Matrix methods for estimating odds ratios with misclassified exposure data: Extensions and comparisons

Mary J. Morrissey*, Donna Spiegelman

*Corresponding author for this work

Research output: Contribution to journalArticlepeer-review

43 Scopus citations

Abstract

Misclassification of exposure variables is a common problem in epidemiologic studies. This paper compares the matrix method (Barron, 1977, Biometrics 33, 414-418; Greenland, 1988a, Statistics in Medicine 7, 745-757) and the inverse matrix method (Marshall, 1990, Journal of Clinical Epidemiology 43, 941-947) to the maximum likelihood estimator (MLE) that corrects the odds ratio for bias due to a misclassified binary covariate. Under the assumption of differential misclassification, the inverse matrix method is always more efficient than the matrix method; however, the efficiency depends strongly on the values of the sensitivity, specificity, baseline probability of exposure, the odds ratio, case-control ratio, and validation sampling fraction. In a study on sudden infant death syndrome (SIDS), an estimate of the asymptotic relative efficiency (ARE) of the inverse matrix estimate was 0.99, while the matrix method's ARE was 0.19. Under nondifferential misclassification, neither the matrix nor the inverse matrix estimator is uniformly more efficient than the other; the efficiencies again depend on the underlying parameters. In the SIDS data, the MLE was more efficient than the matrix method (ARE = 0.39). In a study investigating the effect of vitamin A intake on the incidence of breast cancer, the MLE was more efficient than the matrix method (ARE = 0.75).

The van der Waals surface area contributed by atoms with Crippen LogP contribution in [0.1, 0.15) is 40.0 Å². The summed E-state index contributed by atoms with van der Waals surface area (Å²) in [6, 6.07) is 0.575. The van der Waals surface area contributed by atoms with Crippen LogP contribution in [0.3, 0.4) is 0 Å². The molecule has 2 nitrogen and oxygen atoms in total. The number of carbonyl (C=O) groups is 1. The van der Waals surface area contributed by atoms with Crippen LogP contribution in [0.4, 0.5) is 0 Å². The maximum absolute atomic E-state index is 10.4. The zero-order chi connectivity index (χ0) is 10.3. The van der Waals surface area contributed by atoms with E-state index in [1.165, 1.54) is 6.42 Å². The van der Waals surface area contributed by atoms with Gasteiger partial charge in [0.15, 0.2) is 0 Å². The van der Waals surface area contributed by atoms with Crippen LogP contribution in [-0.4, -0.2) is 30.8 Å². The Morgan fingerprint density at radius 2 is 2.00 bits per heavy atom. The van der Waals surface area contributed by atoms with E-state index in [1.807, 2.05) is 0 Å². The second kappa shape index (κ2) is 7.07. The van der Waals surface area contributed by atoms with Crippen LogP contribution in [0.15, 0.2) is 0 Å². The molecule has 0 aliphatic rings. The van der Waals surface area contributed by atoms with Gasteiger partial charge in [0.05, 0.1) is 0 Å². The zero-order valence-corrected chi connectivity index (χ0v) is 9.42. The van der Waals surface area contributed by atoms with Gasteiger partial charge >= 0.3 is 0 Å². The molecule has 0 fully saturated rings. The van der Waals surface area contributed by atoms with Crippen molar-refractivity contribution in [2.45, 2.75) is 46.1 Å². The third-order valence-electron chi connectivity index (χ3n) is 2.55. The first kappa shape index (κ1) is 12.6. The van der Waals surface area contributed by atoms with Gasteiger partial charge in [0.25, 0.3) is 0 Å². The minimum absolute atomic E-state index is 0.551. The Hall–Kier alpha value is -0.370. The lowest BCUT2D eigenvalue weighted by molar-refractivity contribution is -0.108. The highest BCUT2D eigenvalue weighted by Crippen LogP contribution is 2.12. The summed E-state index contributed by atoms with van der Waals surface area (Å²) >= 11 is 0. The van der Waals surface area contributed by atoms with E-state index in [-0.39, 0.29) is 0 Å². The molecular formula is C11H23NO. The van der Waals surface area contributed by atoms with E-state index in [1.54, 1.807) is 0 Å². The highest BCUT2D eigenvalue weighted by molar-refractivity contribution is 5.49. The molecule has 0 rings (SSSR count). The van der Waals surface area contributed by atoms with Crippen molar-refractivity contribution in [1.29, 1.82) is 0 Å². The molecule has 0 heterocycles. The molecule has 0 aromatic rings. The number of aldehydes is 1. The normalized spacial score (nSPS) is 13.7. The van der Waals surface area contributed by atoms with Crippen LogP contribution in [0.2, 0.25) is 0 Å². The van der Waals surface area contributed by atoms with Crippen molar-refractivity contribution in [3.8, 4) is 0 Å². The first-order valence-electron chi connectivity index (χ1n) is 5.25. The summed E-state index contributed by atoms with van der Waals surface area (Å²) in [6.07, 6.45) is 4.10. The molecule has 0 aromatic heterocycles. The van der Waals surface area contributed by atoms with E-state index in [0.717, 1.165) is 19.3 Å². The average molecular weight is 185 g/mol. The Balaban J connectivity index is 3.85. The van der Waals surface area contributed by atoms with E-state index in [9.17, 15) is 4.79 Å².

Original languageEnglish (US)
Pages (from-to)338-344
Number of pages7
JournalBiometrics
Volume55
Issue number2
DOIs
StatePublished - Jun 1999

Keywords

  • Epidemiologic methods
  • Measurement error
  • Odds ratio

ASJC Scopus subject areas

  • Statistics and Probability
  • Biochemistry, Genetics and Molecular Biology(all)
  • Immunology and Microbiology(all)
  • Agricultural and Biological Sciences(all)
  • Applied Mathematics

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